The thing is, it's a bit unfair to publish the novella's in e-book only.
It's not as if there's another option. A few decades ago, there were plenty of print magazines that published novella-length stories, and novels were often quite short so novellas could be published as standalone, illustrated works or in something like an Ace Double "flip book" with two tales in one binding (a format emulated by DS9: Fearful Symmetry
). But these days, neither of those is really the case anymore. There's no market for standalone volumes that short, few print SF magazines exist anymore, and there's certainly no market for Star Trek
novellas as standalone works -- except
in e-book form.
And is that really "unfair?" I don't see it that way, since there's nothing stopping you from buying it as an e-book except your own resistance to the format. As long as you're given the freedom to make your own choice, that's fair. If you choose not to buy, that's your own decision, not something imposed on you.
I don't have an e-reader, and I just don't like sitting behind my compuer reading books. I do that on the couch, or in bed. Or during lunch. We are being forced to either buy e-readers (which I'm not going to do for two or three Trek novella's) or sit behind computers, reading them that way, which some of us just don't like.
Again, that's your own choice, so don't blame the publisher. The option is readily available for anyone willing to take it.
And frankly, I don't understand the notion that mild discomfort is a reason not to read something. Heck, I've read enormous hardcover tomes that I found uncomfortable to read because they were so heavy, or old paperbacks that were falling apart and smelled funny. I've read sitting outside in frigid weather, or in dusty library stacks that made me sneeze, or just in uncomfortable chairs. Being comfortable didn't matter; what mattered was reading.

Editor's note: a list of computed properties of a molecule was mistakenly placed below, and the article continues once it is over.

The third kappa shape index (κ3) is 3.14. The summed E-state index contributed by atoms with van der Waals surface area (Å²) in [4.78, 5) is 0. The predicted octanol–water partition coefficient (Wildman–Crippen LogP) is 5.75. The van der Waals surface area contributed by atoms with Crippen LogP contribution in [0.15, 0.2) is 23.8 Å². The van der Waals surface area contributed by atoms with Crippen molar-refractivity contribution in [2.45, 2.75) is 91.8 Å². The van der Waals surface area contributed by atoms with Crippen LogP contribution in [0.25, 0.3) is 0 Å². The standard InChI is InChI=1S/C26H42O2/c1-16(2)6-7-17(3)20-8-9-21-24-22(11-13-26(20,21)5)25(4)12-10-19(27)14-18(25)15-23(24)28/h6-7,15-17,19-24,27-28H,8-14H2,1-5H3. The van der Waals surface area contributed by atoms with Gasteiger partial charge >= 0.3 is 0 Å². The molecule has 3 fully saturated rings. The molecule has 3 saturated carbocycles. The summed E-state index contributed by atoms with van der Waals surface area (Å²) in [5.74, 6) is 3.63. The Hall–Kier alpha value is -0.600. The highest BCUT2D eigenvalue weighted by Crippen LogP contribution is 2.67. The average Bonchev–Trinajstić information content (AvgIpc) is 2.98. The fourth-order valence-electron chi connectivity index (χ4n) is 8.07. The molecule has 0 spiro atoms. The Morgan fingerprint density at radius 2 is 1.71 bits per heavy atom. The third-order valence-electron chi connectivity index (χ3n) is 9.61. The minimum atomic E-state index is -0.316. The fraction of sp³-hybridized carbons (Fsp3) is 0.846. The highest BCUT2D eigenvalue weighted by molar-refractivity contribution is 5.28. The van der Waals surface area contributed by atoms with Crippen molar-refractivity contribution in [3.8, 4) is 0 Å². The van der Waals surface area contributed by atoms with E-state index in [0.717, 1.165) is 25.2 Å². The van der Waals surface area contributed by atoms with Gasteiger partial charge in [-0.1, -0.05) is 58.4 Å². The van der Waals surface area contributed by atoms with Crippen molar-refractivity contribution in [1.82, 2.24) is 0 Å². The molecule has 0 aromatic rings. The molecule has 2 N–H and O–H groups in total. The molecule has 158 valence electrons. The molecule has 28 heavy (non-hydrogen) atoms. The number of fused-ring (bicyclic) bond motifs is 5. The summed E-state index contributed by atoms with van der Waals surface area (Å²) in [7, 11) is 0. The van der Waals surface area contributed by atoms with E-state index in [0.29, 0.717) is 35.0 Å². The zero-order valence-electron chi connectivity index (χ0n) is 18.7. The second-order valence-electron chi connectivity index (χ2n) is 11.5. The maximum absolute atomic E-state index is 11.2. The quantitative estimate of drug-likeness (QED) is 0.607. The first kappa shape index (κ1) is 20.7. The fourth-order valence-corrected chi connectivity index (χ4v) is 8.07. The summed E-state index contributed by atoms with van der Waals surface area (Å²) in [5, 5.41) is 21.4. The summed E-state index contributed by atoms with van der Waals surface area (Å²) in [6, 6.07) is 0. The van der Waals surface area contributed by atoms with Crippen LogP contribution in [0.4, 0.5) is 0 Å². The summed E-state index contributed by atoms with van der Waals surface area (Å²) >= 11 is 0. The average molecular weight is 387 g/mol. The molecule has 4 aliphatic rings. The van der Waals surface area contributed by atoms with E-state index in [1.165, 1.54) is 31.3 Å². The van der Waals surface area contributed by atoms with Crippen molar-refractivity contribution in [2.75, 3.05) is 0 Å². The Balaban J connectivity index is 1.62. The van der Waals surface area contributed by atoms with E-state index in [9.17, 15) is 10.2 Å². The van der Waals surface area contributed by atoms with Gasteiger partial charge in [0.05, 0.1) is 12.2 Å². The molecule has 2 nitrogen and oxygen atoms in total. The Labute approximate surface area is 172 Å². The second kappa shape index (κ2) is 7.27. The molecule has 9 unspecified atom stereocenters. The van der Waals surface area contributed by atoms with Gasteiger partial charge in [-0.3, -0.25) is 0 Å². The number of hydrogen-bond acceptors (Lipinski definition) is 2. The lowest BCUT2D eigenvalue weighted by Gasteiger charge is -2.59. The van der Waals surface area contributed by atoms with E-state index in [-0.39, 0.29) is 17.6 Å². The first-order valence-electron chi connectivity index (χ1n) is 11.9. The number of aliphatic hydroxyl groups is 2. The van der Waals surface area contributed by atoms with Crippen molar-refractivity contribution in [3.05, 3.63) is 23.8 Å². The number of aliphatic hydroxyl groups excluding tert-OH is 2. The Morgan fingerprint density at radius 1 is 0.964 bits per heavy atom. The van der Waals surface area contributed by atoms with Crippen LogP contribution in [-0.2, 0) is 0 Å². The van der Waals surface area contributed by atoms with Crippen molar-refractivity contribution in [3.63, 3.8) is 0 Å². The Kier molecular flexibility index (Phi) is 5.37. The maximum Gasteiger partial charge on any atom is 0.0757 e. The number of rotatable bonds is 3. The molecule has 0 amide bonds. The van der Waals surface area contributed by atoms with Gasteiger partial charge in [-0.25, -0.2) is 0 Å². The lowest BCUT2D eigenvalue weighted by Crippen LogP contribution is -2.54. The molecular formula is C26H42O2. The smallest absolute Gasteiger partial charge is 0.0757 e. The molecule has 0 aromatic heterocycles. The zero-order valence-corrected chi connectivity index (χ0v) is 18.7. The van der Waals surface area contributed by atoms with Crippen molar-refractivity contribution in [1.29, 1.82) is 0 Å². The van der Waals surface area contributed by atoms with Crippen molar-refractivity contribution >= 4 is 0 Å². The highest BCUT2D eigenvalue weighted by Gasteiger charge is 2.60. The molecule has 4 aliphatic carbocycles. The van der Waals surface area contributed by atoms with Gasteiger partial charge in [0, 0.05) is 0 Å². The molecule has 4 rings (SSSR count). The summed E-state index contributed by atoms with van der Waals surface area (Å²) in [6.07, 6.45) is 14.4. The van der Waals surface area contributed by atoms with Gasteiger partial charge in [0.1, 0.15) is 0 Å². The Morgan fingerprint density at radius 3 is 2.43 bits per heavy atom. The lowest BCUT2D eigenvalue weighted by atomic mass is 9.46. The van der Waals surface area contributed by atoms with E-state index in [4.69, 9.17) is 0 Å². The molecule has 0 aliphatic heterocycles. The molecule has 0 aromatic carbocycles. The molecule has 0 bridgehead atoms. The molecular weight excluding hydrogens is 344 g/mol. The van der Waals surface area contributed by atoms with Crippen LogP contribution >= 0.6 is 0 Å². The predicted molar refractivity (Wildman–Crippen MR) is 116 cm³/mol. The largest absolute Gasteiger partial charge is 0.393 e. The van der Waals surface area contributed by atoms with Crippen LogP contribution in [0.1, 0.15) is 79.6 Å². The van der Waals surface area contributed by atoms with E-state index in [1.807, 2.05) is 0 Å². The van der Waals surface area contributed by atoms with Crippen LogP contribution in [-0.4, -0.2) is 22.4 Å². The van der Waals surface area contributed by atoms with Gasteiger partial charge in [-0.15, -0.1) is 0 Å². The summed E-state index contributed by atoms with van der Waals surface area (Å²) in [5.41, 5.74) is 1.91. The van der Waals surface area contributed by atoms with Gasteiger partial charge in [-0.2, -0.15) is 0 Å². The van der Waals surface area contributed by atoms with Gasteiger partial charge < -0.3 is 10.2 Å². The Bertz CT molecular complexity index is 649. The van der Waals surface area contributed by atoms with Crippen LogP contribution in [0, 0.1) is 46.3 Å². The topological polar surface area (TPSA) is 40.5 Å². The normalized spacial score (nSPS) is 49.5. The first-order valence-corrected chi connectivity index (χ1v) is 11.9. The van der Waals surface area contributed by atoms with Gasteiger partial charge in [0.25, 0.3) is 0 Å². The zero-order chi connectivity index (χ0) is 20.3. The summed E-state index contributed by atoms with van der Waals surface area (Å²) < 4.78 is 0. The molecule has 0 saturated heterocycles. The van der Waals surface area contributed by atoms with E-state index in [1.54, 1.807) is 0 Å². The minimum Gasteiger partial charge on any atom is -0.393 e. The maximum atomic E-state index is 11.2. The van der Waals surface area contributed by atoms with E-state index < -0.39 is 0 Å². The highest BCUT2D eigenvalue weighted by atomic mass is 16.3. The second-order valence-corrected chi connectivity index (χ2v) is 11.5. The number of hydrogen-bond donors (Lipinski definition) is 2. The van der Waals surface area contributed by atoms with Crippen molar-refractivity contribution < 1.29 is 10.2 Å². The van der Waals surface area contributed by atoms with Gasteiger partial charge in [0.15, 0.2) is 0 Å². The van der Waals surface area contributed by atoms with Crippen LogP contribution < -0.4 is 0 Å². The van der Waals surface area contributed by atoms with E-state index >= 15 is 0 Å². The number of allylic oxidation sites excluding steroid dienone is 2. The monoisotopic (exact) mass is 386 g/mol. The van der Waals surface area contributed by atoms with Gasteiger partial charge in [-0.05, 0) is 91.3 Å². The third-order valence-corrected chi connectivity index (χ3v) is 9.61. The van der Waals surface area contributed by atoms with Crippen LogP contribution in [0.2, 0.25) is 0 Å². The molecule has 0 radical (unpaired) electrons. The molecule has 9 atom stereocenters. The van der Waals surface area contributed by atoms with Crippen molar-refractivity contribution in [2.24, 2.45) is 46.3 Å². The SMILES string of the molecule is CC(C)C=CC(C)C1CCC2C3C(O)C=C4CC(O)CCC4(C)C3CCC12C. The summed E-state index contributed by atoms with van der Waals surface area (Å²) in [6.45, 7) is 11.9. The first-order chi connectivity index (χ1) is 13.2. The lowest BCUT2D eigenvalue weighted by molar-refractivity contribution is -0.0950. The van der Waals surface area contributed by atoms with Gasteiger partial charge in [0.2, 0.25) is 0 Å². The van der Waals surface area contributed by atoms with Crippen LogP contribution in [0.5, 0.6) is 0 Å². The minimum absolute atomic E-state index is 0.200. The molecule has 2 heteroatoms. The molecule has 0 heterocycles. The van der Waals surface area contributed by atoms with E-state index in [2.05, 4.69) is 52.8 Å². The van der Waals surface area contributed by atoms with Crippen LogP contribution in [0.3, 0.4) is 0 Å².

If you like the story, if it engrosses you, then you probably won't even notice the circumstances you're reading it in.
Also, and this is my biggest point.... I'm paying for bytes, something I can't hold and only exists in a digital form.
No, you're not. You're paying for labor
. You're paying for the months of hard work done by the writer, the editor, the copyeditors and proofreaders, the typesetters, the researchers, the cover artist, the cover designer, the legal department, the sales and marketing department, etc. You're paying for the fruits of their creativity and effort. The actual cost of the physical paper, ink, and binding of a book is negligible, especially if it's published in bulk. That's mere pennies of value. (I just got some advance reading copies of my upcoming novel, and although they're in a cruder paperback format, they're actually more costly per unit to print than the final hardcover because there are so few of them printed.) What you're paying for isn't the physical book, but the content
thereof. The physical book, like the computer, is merely the storage medium for what you're buying.
Hopefully, Pocket Books wil realise that they can make some extra money by publising these novella's in a binded volume. I mean, they cater to both markets by releasing all the other novels in both paper and digital form, why not with these novella's?
Because, again, there aren't enough of them yet
. There's effectively zero chance of getting a single
novella published as a physical book. All the paperback collections of Star Trek
e-books to date have been omnibus collections of 4-8 separate e-books, because that's what the print market will bear. And so far, aside from the eight remaining uncollected Corps of Engineers
novellas and the 6-part TNG Slings and Arrows
miniseries, there's only one standalone novella available yet, with two more yet to be published. There will need to be more of them before it's practical to publish them in print form.
So yes, I strongly urge Pocket to find out if releasing both The Struggle Within and In Tempest's Wake together as one book is possible. Then everybody can read these two novels.
They're not novels, they're novellas. Which is why only two wouldn't be enough. But a third, TNG: The Stuff of Dreams
by James Swallow, is in the works for March, and it's logical to assume that Pocket will continue to publish more, because plenty of people do
buy e-books and will continue to do so. So there should probably be enough to get collected eventually
. But if you insist on waiting for that, it's your own choice, so please stop pretending you're being persecuted somehow.